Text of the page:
For example, the macOS software license agreement states: “You may not, and you agree not to or enable others to, copy…, decompile, reverse engineer, disassemble, attempt to derive the source code of, decrypt, modify, or create derivative works of the Apple Software or any services provided by the Apple Software or any part thereof…”

Courts have generally upheld these “no reverse engineering” clauses. In the case of Davidson & Associates v. Jung, Blizzard sued a group of developers who reverse engineered the protocol for Battle.net to create an interoperable server. Even though their server was not a copy of Battle.net and didn’t contain any of Blizzard’s code, the court still found the developers liable for breach of contract and copyright infringement.

The lesson is that even if reverse engineering would be fair use, you can still get in trouble if you agreed not to do it in a license agreement or terms of service. There are some limits, though – overly broad bans against reverse engineering have been found unenforceable in a few cases.

Patent Law

Patents give inventors a temporary monopoly on a new and non-obvious invention. While patents are less common for software than for physical devices, they do exist. Amazon has a patent on 1-click ordering, for instance.

Reverse engineering a patented invention to make a copy would likely be infringement. Even just using the information you learned through reverse engineering to design around the patent could be risky. One defense is showing that your reverse engineered version uses a substantially different method to achieve the result.

Patents don’t come up that often with reverse engineering of everyday software. They’re more of a concern for specialized, niche applications. But it’s still something to watch out for.

Trade Secret Law

A final area of law to consider is trade secrets. This protects confidential business information that gives a company a competitive advantage. Classic examples are the Coca-Cola formula or Google’s search algorithm.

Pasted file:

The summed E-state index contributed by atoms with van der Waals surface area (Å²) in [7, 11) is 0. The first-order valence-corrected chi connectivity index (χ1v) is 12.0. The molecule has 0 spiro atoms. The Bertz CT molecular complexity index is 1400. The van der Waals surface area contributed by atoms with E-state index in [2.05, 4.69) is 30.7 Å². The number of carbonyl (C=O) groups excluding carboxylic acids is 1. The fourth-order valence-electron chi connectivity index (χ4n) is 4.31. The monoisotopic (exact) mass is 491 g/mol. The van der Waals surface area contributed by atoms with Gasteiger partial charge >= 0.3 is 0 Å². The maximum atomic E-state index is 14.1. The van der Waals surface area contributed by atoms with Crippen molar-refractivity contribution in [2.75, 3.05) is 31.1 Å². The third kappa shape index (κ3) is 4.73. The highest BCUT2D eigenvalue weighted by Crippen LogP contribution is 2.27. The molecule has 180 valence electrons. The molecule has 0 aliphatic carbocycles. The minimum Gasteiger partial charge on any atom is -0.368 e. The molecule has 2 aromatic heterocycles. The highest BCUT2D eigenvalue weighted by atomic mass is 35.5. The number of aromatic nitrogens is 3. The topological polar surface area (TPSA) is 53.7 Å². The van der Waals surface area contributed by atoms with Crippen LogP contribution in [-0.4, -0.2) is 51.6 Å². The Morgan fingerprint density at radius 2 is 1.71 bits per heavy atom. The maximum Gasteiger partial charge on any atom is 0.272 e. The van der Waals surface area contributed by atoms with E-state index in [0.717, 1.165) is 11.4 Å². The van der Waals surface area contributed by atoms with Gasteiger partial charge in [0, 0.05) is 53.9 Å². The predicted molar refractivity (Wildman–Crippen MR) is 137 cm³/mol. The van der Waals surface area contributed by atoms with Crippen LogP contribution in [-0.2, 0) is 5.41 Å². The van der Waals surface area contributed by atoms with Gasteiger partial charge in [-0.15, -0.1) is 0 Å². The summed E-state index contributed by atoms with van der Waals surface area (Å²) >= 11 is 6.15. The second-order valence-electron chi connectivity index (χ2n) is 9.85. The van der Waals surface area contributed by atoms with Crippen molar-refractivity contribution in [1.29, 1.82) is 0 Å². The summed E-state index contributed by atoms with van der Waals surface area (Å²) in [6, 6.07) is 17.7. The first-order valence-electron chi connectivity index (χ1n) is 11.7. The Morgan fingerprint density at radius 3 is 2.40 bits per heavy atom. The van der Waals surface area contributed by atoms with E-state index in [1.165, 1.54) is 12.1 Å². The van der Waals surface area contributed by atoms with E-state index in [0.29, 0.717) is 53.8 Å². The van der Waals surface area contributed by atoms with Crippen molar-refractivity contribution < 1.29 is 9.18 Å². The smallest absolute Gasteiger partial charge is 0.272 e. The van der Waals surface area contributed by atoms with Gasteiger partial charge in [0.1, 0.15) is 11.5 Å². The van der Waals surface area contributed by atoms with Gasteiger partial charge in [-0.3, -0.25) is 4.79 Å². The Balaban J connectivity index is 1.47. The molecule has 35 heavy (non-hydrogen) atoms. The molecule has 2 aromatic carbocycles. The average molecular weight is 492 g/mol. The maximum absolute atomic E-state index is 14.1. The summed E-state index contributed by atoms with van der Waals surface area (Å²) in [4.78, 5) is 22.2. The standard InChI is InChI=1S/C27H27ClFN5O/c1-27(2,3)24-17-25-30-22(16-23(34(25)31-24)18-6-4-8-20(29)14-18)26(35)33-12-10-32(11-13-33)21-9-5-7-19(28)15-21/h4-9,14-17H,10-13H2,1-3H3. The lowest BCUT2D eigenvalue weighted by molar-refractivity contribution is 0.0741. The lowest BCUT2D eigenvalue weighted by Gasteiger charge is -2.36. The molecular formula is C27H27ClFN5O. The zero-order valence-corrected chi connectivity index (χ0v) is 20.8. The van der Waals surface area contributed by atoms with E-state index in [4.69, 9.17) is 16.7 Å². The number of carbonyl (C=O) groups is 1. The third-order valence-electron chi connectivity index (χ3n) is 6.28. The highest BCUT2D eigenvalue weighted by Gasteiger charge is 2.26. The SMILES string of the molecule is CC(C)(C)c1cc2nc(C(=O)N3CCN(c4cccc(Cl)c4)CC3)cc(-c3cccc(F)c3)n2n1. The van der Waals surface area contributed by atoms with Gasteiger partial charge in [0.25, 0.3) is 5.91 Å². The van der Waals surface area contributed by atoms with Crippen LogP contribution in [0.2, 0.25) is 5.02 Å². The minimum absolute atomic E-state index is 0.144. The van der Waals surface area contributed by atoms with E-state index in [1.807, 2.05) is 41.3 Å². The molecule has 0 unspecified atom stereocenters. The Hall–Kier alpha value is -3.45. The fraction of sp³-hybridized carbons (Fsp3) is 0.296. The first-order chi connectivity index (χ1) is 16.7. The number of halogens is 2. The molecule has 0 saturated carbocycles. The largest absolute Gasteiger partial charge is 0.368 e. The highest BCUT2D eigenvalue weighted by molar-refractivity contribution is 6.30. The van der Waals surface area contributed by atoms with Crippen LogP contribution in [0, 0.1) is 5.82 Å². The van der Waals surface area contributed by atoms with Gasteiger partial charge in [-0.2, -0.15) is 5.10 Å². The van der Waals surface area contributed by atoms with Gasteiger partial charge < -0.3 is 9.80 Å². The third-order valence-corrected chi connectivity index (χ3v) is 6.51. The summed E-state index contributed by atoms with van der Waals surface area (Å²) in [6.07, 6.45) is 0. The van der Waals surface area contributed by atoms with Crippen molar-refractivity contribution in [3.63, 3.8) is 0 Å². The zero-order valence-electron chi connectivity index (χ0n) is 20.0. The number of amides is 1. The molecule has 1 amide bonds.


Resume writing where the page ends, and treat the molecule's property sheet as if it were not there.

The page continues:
Generally, anything that’s not public knowledge can potentially be a trade secret if the owner takes reasonable steps to preserve its secrecy (like requiring NDAs and secure access). Intentionally misappropriating trade secrets or inducing someone to leak them is illegal.

For software, a company could potentially claim its private source code or certain details about how a program works internally are trade secrets. Reverse engineering to discover that confidential information might be misappropriation.

However, it’s not a violation of trade secret law to acquire information through reverse engineering a publicly available product. If a company makes its software widely accessible without additional confidentiality agreements, they’re not taking sufficient steps to preserve trade secrets in it.

So in most cases, reverse engineering off-the-shelf software you bought or downloaded should not implicate trade secret law.

Major Court Cases on Reverse Engineering

There have been a few notable court rulings that help clarify when reverse engineering software is and isn’t legal. Let’s examine some of the most impactful cases.

Sega v. Accolade

In this landmark 1992 case, Accolade reverse engineered Sega’s Genesis console to figure out how to make compatible games without using Sega’s official licensing kit. Accolade’s games included a small amount of Sega’s copyrighted code (about 25 bytes) that was necessary for compatibility.